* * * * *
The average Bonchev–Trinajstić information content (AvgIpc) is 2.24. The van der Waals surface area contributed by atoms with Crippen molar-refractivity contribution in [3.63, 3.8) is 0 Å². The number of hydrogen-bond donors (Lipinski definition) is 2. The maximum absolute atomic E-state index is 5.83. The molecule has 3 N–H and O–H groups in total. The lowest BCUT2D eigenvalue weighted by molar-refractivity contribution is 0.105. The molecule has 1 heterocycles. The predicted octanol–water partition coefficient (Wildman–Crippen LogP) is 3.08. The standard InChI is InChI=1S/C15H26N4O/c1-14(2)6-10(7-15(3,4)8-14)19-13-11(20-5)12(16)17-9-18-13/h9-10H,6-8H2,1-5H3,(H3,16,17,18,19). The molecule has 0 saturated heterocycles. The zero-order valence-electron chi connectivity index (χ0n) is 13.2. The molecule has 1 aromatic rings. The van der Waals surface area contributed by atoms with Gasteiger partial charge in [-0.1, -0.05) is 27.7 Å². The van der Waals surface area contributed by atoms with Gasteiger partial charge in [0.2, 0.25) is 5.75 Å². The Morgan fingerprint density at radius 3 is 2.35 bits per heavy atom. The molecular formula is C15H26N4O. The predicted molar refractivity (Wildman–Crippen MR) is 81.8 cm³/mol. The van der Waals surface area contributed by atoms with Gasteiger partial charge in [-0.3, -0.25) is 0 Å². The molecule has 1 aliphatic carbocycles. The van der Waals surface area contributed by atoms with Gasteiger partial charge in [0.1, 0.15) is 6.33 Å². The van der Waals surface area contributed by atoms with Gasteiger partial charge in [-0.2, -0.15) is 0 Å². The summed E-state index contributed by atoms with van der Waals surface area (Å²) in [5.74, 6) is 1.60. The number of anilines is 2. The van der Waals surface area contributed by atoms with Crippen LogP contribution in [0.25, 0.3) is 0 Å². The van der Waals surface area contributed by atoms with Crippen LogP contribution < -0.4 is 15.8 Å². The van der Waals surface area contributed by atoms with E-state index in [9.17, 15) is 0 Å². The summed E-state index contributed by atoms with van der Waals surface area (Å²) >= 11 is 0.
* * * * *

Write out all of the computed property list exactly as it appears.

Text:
The average Bonchev–Trinajstić information content (AvgIpc) is 2.24. The van der Waals surface area contributed by atoms with Crippen molar-refractivity contribution in [3.63, 3.8) is 0 Å². The number of hydrogen-bond donors (Lipinski definition) is 2. The maximum absolute atomic E-state index is 5.83. The molecule has 3 N–H and O–H groups in total. The lowest BCUT2D eigenvalue weighted by molar-refractivity contribution is 0.105. The molecule has 1 heterocycles. The predicted octanol–water partition coefficient (Wildman–Crippen LogP) is 3.08. The standard InChI is InChI=1S/C15H26N4O/c1-14(2)6-10(7-15(3,4)8-14)19-13-11(20-5)12(16)17-9-18-13/h9-10H,6-8H2,1-5H3,(H3,16,17,18,19). The molecule has 0 saturated heterocycles. The zero-order valence-electron chi connectivity index (χ0n) is 13.2. The molecule has 1 aromatic rings. The van der Waals surface area contributed by atoms with Gasteiger partial charge in [-0.1, -0.05) is 27.7 Å². The van der Waals surface area contributed by atoms with Gasteiger partial charge in [0.2, 0.25) is 5.75 Å². The Morgan fingerprint density at radius 3 is 2.35 bits per heavy atom. The molecular formula is C15H26N4O. The predicted molar refractivity (Wildman–Crippen MR) is 81.8 cm³/mol. The van der Waals surface area contributed by atoms with Gasteiger partial charge in [-0.3, -0.25) is 0 Å². The molecule has 1 aliphatic carbocycles. The van der Waals surface area contributed by atoms with Gasteiger partial charge in [0.1, 0.15) is 6.33 Å². The van der Waals surface area contributed by atoms with Gasteiger partial charge in [-0.2, -0.15) is 0 Å². The summed E-state index contributed by atoms with van der Waals surface area (Å²) in [5.74, 6) is 1.60. The number of anilines is 2. The van der Waals surface area contributed by atoms with Crippen LogP contribution in [0.25, 0.3) is 0 Å². The van der Waals surface area contributed by atoms with Crippen LogP contribution < -0.4 is 15.8 Å². The van der Waals surface area contributed by atoms with E-state index in [9.17, 15) is 0 Å². The summed E-state index contributed by atoms with van der Waals surface area (Å²) >= 11 is 0.